It seems fitting that I begin to resurrect this blog by referring back to my experiences in Jerusalem, almost sixteen months ago. A lot has happened since then, both personally and in the life and landscape of Jerusalem and the occupied territories.
Arriving into Jerusalem after an early morning journey from Nazareth, I was exhausted but excited to see this city that up until this point in my life, had only ever been captured by BBC news for all the wrong reasons. Yet here I was, confronted by the sights, sounds and smells of East Jerusalem at Damascus Gate which was a stone’s throw away from our hotel.
Unpacking quickly, we shut the door of our room, handed in the key at reception and walked into the old city. For those of you who know Damascus Gate it is a cacauphony of noise and smells – it was fantastic! Walking through the streets I was met with vendors vying for my business and tourists that were determined not to lose their tour guide. The alleys were packed. Herbs, spices and tobacco smoke filled the air. Orthodox Jews walked with determination in getting to the Western Wall, Arabs jostled their way towards prayers, tourists scrambled over one another to follow the via delarosa. Thankfully I wasn’t in Jerusalem to buy goods and services nor there to be a tourist and follow some random guy with a pink umbrella claiming Jesus put his hand here, or walked the very cobbled streets you are now walking on trivia. My pilgrimage was different. I wanted to get to know Jerusalem, its heart and its people… oh, and try their shawarma.
I soon got my fix of shawarma and continued to walk the streets of Jerusalem and head towards the Western Wall. I have always been fascinated by the history of the Jewish people but now that I was looking out across the vast square towards the last remaining wall of Solomon’s Temple I was left with no sense of awe and wonder as I expected. The place was filled with contradictions. I had been unaffectionately allowed in through the check-point accessed from East Jerusalem by a young soldier who looked at me with distain that just got my back up. I walked past posters and plaques claiming God’s presence as still in/near/at the wall, which all seemed rather strange to me – talk about iconography! As far as the eye could see, I saw: young groups of soldiers no older than 18 or 19 some praying with Torah and gun; others smoking and flirting with the young women who didn’t know better; groups of Jews talking and discussing about the business of the day; others handing out the obligatory kippas for the gents; children running around and of course, swarms of tourists. I was numb. Something just didn’t seem right. I couldn’t put my finger on it… but somehow, in the midst of my emotion I was reminded of Jesus, as he looked out over Jerusalem and wept.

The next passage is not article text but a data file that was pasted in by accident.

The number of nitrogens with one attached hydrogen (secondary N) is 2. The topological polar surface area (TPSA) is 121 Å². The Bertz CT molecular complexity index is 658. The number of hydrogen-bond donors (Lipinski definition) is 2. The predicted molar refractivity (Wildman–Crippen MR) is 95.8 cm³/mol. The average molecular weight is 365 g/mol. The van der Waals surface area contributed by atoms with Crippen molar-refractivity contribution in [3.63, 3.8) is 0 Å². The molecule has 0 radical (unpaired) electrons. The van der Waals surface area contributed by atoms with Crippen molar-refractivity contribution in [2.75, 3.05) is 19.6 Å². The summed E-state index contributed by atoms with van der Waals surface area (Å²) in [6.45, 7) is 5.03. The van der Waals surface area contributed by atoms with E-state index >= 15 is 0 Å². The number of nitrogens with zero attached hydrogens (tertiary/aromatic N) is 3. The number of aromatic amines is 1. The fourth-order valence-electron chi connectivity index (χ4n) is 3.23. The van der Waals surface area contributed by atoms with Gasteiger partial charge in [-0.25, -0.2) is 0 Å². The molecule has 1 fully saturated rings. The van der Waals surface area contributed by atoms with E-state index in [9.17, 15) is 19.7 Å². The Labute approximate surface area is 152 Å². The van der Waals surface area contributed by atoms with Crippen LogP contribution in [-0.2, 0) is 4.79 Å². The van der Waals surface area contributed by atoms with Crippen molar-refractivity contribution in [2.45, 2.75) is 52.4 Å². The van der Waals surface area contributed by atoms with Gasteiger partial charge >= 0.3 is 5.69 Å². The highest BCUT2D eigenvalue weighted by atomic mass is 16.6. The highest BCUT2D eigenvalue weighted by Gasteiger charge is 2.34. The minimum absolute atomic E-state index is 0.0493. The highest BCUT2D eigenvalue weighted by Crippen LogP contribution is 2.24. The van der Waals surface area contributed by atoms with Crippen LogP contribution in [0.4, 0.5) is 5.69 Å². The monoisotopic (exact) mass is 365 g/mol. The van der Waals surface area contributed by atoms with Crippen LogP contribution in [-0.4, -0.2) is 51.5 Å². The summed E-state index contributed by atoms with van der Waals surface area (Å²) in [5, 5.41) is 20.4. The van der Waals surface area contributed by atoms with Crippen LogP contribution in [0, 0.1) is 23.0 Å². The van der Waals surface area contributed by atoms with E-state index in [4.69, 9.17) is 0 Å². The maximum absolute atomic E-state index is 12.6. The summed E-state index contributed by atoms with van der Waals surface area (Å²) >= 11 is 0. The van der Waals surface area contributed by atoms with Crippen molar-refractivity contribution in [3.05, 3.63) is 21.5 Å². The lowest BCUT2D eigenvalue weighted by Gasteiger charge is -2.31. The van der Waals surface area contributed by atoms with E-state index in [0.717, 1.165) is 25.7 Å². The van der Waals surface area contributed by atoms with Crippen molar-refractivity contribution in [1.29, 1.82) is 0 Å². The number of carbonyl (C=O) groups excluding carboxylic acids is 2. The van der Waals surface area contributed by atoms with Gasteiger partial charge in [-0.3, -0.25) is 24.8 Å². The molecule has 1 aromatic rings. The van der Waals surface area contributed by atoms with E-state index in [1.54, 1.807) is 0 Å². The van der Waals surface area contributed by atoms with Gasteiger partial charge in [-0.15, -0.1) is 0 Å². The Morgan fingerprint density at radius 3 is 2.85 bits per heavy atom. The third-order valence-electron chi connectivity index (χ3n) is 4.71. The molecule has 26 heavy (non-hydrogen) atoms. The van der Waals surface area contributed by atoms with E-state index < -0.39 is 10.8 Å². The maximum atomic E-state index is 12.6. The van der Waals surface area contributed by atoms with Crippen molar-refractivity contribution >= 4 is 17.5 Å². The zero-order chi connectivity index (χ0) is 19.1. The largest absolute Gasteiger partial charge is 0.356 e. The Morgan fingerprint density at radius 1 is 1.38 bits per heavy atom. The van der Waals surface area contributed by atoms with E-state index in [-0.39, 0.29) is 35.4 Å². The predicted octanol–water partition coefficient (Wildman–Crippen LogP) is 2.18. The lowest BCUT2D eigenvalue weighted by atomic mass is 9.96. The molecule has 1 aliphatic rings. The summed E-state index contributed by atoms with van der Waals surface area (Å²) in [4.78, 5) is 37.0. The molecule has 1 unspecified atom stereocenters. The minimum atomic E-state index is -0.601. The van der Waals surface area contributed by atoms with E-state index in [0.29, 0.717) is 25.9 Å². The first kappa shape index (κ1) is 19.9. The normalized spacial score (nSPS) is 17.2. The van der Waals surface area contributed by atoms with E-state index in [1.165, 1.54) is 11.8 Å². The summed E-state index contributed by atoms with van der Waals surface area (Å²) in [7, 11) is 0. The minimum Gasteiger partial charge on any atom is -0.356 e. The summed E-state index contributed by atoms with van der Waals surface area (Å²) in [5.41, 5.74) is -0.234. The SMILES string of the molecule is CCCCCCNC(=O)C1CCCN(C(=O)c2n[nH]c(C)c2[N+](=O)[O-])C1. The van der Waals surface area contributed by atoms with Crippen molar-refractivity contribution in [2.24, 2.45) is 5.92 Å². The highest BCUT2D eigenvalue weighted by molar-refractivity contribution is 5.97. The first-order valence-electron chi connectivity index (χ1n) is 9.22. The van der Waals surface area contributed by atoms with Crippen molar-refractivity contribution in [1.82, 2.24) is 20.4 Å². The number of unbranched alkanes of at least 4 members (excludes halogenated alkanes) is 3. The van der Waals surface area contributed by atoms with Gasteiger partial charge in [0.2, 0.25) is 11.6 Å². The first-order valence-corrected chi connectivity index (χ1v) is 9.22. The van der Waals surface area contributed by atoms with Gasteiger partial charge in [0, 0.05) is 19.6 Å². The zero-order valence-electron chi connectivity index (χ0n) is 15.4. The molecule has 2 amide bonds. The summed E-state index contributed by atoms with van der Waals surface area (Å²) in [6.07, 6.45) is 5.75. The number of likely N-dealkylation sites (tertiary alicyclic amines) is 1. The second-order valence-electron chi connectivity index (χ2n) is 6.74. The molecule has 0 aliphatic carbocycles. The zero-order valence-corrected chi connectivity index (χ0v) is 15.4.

Jerusalem served as a base to see some of the projects that ‘Embrace www.embraceme.org‘ partner with in East Jerusalem and in Bethlehem. The Princess Basma Centre is a wonderful school and rehabilitation centre for Palestinian and Israeli Arab children. My time there with the staff and the children was one of the most meaningful times I had. I plan to dedicate a post on the Princess Basma Centre later so I’ll keep this experience short.
One of the most significant and eye-opening experiences I had was the time I spent in Bethlehem and visiting Bethlehem Arab Society for Rehabilitation (BASR). Our journey began by riding through confiscated Palestinian land in the shadows of massive settlements that were being constructed. We had, of course, to enter Bethlehem via a check-point at the wall – the physical reminder that the divisions in the land are far, far deeper than the concrete on shameful display. Not knowing how long the wait at the crossing would be, we packed some extra food just in case we were kept a while. As it turned out we got through quite quickly. Despite that, the whole experience left me uneasy. How on earth could Palestinians endure the humiliating experience of check-points in their daily life when one trip could take a matter of minutes or hours on end, dependant on whether the young soldiers fancied a tea break or not? What a brutal existence. The wall itself is monstrous, dividing families, access to the olive trees that have been in families for generations, or even dividing areas of a house. I kid ye not! Anyway, I digress…
BASR was an incredible place. It is a hospital that serves some of the most vulnerable Palestinian people in Bethlehem and the surrounding area. Sitting down in the office of the founder and CEO Edmund, I saw a glimpse into the beauty that occurs when we respect people regardless of creed, colour, ability, disability or economic standing. What a visionary. A driven man whose ministry to the able bodied and disabled population was remarkable. I will write more about my experience here at a later date but again, I was deeply moved and challenged.
My time in Israel and Palestine went far too quickly. The landscape and the people I met in my short time there have left their mark. It has taken me over a year to process my experiences and to come to terms with some of the harsh realities of life in the Middle East. It is divided, complex and brutal. Yet with faint sprigs of hope for the future. This blog will be a place for me to unpack some of those thoughts. Primarily though I will be using this medium to inform and educate those that are unfamiliar with the complexities of the conflict of the Middle East. More importantly however I hope that this blog becomes a place where you and I can strive after peaceful resolution. I’m under no illusion that what I share and those that journey with me will come up with any solutions. Greater people than you and I have failed. There are broken promises and deep divisions. Yet, despit this we simply must pursue peace. So, I hope you will join me as I look to grapple with a land that has gotten under my skin and a people whom I want to journey with.